The One-Bullet Manager


   Fourth in the Rampant House series of self-help books.


   Book 1. I'm OK, You're DOA

   Book 2. Winning Through Annihilation

   Book 3. What Color Are Your Guts?

   Book 4. The One-Bullet Manager

   Book 5. Intimidation; The Key to a Successful Relationship

   Book 6. Winner is All; Attila, Napoleon, Hitler, Hussein

   Book 7. The Myth of the Peace-seekers

   Book 8. Being Loved Isn't Everything; Its Nothing!

   Book 9. Keeping Your Family in Line


   Diogenes, despairing of the quest for an honest person,

   determined to search for the ideal manager. His journey took him

   to military war rooms, to corporation board rooms, to the seats

   of governmental powers, yes -- even to the Vatican! He met with

   "hard nosed results-oriented" managers, with "participative

   managers, with leaders who espoused theories of "X," "Y" and

   alphabet soup. Some were kind and good. Others were mean and

   evil. One was kind and evil! All succeeded for a time, but then

   stumbled and fell as events overtook them.  Diogenes was



   One day there came to Diogenes a report of a manager in a faraway

   land who had accomplished things too great to be believed. At the

   end of his rope, Diogenes traveled off to see him. At last he

   gained entrance to the man's office. He found him there, dressed

   in plain military fatigues, totally absorbed in the task of

   cleaning and reassembling an automatic pistol. Close by, an

   interpreter sat at rigid attention.


   The manager waved him to a small camp stool. "How can I help

   you," he asked through the interpreter.


   "I have a few question about your management style," Diogenes

   responded. The manager smiled, nodded, and said something in his

   language. The interpreter jumped about a foot, then gave the

   translation: "Shoot."


   "Do you schedule regular meetings with your staff?" ask Diogenes.




   "Can you tell me how these proceed?


   "Well," said the manager, fondling his pistol, "I listen

   carefully while my people review their accomplishments and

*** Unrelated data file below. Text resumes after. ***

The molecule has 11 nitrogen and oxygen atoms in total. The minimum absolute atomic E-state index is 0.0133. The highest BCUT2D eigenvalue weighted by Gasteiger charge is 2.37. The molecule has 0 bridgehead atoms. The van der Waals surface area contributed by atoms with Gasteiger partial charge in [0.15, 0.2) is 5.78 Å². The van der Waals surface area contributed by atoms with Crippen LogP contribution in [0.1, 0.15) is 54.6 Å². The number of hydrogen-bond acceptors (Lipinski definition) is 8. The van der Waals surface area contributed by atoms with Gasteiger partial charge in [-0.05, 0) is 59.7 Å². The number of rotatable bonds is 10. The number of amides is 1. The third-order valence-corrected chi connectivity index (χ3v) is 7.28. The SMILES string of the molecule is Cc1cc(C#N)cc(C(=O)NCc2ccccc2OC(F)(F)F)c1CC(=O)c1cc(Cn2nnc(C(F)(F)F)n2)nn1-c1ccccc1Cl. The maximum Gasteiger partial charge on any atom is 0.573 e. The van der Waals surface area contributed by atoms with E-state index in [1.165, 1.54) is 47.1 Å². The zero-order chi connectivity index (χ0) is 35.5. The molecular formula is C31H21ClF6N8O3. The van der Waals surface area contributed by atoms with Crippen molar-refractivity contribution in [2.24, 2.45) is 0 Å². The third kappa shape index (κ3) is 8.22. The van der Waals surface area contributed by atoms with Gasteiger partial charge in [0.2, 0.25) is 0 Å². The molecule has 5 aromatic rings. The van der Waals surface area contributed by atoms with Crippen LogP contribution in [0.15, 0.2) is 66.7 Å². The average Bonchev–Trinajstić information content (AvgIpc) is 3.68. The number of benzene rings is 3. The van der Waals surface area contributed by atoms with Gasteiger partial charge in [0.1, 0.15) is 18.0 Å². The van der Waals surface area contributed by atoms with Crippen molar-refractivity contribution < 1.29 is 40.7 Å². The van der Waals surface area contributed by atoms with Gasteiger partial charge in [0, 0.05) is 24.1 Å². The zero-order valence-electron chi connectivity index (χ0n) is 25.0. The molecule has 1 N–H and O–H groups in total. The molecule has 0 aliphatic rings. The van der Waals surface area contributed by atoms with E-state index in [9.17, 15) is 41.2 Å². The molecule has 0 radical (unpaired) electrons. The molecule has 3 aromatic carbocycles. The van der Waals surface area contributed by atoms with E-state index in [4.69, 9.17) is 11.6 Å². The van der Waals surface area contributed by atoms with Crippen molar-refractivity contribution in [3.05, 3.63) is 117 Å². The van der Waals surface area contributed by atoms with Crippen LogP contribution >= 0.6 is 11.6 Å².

setbacks of the previous week. I then evaluate everyone's

   performance based on the goals I have personally set. Then I

   select the poorest performer and shoot him."


   "You kill him?"


   "Of course," said the manager, with visible impatience. "Why else

   would I shoot him? Here, look at the sign on my desk."


   Diogenes looked at the sign, carved into a bone. It read:





   As he examined the sign, and reflected on its probable origin,

   the manager spoke again, "Let me ask you a question." Do you see

   that beam near the ceiling?" He pointed to a thick pole near the

   roof, about ten feet from the floor. Diogenes nodded his assent.


   "Do you think you could reach it if you jumped?" asked the

   manager. Diogenes, no athlete, badly out of shape from many years

   of wandering without proper attention to either diet or exercise,

   returned "I hardly think so."


   The manager pointed the pistol at Diogenes feet and fired; the

   next thing Diogenes knew he was swinging by his hands from the

   pole and staring at his right shoe, missing about 1/2 inch of its

   tip. The manager said nothing, but simply gazed at him.


   "I think I get your point," Diogenes panted, as he dropped back

   to the floor and sat back on the camp stool. "Now, would you

   describe yourself as a hands on manager?


   "Not at all," rejoined the manager. "More a hands up manager, or,

   the term I prefer, and my preferences seem to pretty much carry

   the day, a One-Bullet manager." I use that term because a bullet

   is the only thing I need to motivate my people and get results."